Interestingly, there was a bigger surprise waiting when I read the report. Apparently, the Thai Airways aircraft was cleared for takeoff from Runway 29 at Delhi by the air traffic control. Even before the preceding aircraft AI014 had vacated the runway. Why did the investigators fail to notice this error?
Background Startle and surprise are often cited as potentially contributing factors to aircraft incidents due to their possible negative effects on flight crew performance. In the past, these terms have often been used interchangeably; however, there are distinctive conceptual, behavioural, and physiological differences between the startle reflex and the surprise emotion. The prevalence of startle […]
The root cause of this event was the initial difficulty to control the aircraft laterally due to the rapid asymmetric thrust increase at low speed. We will analyse this phenomenon in the following paragraphs and explain how the pilots can ensure a symmetric thrust increases to ease the lateral control of the aircraft in the early takeoff roll.
Errors in Aviation Decision making, bad decisions or bad luck!
French (BEA) study on approach and go-around reveals that many pilot monitoring (PM’s) do not know where and when to look during a go-around.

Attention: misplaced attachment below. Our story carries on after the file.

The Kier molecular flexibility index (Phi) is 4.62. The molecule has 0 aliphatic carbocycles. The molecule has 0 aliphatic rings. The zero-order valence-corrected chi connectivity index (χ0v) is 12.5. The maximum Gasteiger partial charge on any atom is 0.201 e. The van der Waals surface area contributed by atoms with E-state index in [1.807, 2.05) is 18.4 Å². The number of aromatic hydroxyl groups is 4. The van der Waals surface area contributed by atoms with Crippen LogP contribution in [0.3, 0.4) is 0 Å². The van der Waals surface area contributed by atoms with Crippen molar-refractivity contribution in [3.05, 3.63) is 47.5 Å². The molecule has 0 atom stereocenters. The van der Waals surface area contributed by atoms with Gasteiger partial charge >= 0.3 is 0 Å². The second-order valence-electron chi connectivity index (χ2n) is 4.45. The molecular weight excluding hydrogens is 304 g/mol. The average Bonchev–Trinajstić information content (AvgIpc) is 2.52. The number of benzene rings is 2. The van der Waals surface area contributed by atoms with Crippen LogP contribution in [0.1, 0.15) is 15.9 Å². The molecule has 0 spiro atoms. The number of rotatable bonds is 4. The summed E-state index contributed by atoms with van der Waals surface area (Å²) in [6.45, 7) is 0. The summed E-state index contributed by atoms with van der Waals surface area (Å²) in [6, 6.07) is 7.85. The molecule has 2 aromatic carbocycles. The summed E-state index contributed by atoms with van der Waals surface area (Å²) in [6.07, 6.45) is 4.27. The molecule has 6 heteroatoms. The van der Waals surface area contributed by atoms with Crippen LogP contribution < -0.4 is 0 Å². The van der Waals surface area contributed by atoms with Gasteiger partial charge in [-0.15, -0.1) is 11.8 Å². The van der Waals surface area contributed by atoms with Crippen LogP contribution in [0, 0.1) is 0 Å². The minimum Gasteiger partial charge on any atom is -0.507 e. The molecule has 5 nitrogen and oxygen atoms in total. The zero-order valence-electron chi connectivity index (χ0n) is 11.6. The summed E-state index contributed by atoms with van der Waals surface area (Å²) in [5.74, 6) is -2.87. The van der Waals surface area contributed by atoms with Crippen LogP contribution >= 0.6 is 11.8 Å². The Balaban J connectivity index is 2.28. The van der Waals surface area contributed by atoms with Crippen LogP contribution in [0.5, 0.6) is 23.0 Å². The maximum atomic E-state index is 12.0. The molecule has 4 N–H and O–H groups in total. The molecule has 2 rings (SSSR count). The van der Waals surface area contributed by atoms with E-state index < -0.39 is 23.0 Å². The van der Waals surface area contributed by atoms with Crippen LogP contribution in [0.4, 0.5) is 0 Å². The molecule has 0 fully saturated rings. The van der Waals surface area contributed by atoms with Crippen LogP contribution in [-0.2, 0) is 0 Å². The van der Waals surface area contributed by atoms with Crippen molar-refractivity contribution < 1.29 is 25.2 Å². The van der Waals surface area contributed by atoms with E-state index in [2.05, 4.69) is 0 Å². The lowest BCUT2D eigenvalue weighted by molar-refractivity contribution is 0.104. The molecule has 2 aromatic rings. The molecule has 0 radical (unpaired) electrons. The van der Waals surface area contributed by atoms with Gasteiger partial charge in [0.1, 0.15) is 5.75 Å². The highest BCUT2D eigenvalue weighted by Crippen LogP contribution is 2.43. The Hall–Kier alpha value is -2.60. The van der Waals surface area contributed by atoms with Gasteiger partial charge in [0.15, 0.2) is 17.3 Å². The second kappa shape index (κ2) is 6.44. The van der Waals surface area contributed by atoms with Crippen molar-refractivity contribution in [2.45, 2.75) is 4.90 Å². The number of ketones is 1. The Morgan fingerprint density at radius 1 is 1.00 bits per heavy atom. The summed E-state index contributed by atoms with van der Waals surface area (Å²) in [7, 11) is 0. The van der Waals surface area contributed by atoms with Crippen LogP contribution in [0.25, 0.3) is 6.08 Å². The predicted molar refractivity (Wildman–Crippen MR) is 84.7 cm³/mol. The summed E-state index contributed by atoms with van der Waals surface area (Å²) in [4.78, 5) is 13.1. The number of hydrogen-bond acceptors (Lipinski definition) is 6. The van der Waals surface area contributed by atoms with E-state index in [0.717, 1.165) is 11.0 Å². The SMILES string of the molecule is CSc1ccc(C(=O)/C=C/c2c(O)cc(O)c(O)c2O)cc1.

Emergency evacuations are plagued by escape slide failures.
WHO findings of the epidemiological studies indicate that the risk of venous thromboembolism is increased 2- to 3-fold after long-haul flights (more than 4 h)
A 100 Tonne error in take off performance. We continue to believe that an engineering control will prevent a future incident. We need to ensure that flight crew perform NORMAL actions/procedures consistently and with accuracy. Human factors should be the point in focus.
How can a combination of surprise event, visual illusion and cognitive lockup lead to a heavy landing? Fog creates visual illusion. Other factors like tight coupling of events and cognitive lockup can lead to incidents.
I will be speaking on day 1 of the ISASI